For a podcast listener, Smash Notes is a way to quickly experience any podcast and to find things that really resonate with you. Instead of listening to a full 30 minutes of this episode, for example, you can look over the segments and listen to bits you like first, then if you like it, dive in to the entire episode on your phone or wherever else you're listening to the podcast normal. For podcasters, Smash Notes is a tool to segment the podcast in a way that's sharable among different audiences.
Kirill Zubovsky has a podcast called Rad Dad where he interviews dads, often entrepreneurs, They talk about many different subjects: kids, education, work and all kinds of things. He needed Smashed Notes to share his own podcast with different audiences.
Specifically, it started with Chris Ballew, who goes by a stage name Caspar Babypants. Kirill and Chris talked about his punk rock career, MTV, parenting, divorce, business and more, and at the time there was way to share this this multidimensional episode with Kirill's friends, without asking everyone to listen to the whole hour+ recording. Smash Notes was born.
Kirill says that being a developer it's a lot faster for him to create a product and put it in front of the user than to start with a splash page. He created a quick initial version, made some notes and emailed to a group of friends to see their response.
Kirill says it definitely helps to know how to code. Instead of designing something first, and then building it out, he can just go through the whole process in code, and be able to iterate with a live product very quickly.
At one point after college, Kirill moved to Seattle to get time on his own, without any distractions, to learn how to code. He learned through books, blogs, and just writing a lot of code. At one point, he rented a desk from TeachStreet, a local startup. Whenever he'd run into technical issue, he would ask their lead engineer and get help, which was incredibly useful to resolve issues quickly.
Google a lot. Professional developers spend half of their day on Google and Stack Overflow, looking for the same answers they've looked for before. All the answers are already freely available online, but you have to learn enough about code to know what to look for, and how to find it.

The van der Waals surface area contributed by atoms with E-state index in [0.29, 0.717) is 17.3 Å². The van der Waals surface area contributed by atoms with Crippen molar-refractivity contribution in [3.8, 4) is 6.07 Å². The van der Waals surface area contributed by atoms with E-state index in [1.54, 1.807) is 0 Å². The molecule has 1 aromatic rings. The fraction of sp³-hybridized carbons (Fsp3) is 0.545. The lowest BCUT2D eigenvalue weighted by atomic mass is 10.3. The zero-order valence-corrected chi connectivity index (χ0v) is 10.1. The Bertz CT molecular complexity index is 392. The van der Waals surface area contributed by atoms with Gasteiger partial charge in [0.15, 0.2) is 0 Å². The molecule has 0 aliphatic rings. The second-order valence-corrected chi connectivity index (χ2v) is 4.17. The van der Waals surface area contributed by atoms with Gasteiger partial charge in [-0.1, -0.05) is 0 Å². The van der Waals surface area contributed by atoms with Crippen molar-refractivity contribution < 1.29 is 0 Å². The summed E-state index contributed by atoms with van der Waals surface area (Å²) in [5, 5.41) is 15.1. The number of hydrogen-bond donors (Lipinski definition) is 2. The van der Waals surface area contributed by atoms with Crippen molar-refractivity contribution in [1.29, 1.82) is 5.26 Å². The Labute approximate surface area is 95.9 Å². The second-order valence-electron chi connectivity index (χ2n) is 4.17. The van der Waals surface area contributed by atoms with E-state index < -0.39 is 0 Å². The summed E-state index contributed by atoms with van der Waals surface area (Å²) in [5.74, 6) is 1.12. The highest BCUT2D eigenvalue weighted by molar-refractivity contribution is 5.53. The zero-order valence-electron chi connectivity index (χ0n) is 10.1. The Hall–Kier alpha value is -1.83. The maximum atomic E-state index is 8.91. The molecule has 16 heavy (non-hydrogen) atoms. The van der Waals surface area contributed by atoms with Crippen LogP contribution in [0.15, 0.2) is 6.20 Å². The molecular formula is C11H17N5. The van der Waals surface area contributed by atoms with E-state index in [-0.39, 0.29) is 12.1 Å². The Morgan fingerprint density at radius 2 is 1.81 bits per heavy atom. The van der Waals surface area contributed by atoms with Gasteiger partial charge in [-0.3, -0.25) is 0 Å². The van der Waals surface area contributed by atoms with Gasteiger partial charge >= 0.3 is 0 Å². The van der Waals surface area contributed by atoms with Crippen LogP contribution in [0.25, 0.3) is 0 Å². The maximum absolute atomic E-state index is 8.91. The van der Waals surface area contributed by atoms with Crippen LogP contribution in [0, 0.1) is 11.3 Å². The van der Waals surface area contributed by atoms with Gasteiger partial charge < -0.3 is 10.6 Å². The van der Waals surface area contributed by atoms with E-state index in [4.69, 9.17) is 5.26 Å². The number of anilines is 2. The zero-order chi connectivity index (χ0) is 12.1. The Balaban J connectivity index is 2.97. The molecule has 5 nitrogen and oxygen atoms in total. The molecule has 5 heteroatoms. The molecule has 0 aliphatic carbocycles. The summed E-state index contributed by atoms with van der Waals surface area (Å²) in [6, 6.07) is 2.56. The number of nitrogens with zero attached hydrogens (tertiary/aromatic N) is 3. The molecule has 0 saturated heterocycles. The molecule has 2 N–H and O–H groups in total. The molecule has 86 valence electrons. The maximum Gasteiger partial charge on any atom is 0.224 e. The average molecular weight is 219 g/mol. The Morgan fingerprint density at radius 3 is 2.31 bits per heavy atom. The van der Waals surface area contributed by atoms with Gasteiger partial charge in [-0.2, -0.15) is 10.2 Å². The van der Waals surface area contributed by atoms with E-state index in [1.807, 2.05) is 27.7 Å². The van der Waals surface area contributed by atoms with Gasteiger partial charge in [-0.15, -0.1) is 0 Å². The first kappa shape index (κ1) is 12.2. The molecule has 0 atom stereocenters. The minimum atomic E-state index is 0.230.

Simply login and find your favorite podcast in search, and start making notes. Eventually, there will be premium paid features for the podcasters to subscribe to, but right now the service is free to use for anyone who would like to help and extend the human knowledge with all the interesting bits hidden inside podcast audio.
Andreessen Horowitz released a report saying there are 700,000 podcasts available and counting. That's roughly 80-years worth of audio. There is lot of work to be done to ensure that all that knowledge is unlocked and available to the world.
All the notes are backed up by the original podcast audio. Whenever a Smash Notes looks interesting, you can click to play the audio where the note came from. This way not only can you get relevant and concise information fast, all of the knowledge is backed up by a credible source.
Every Smash Notes segment is a searchable bit, which means an hour long podcast can now be split into dozens individuals searchable queries. For example, you can now find answers to questions like: Why is it important to pay attention to mental health, or How much does a billion dollars change your life?
Previously all this information was hidden deep inside a long audio, and only searchable through transcripts, available to those willing to invest the time. With Smash Notes, you
can now find thousands of questions like this, available in short bits, consumable in seconds.
Take a look at the post The story of how My Dad Wrote A Porno podcast turned Smash Notes upside-down for an example of how one simple SEO query could yield tens of thousands of visitors, and millions of impressions.
With Smash Notes, you can repurpose old podcast episodes into new sharable content. Make a few snippets and share them individually, or create highlights for the entire episodes and turn it into an insightful blog post.
Once you turn monolithic audio into moldable text, opportunities to share this text are unbound!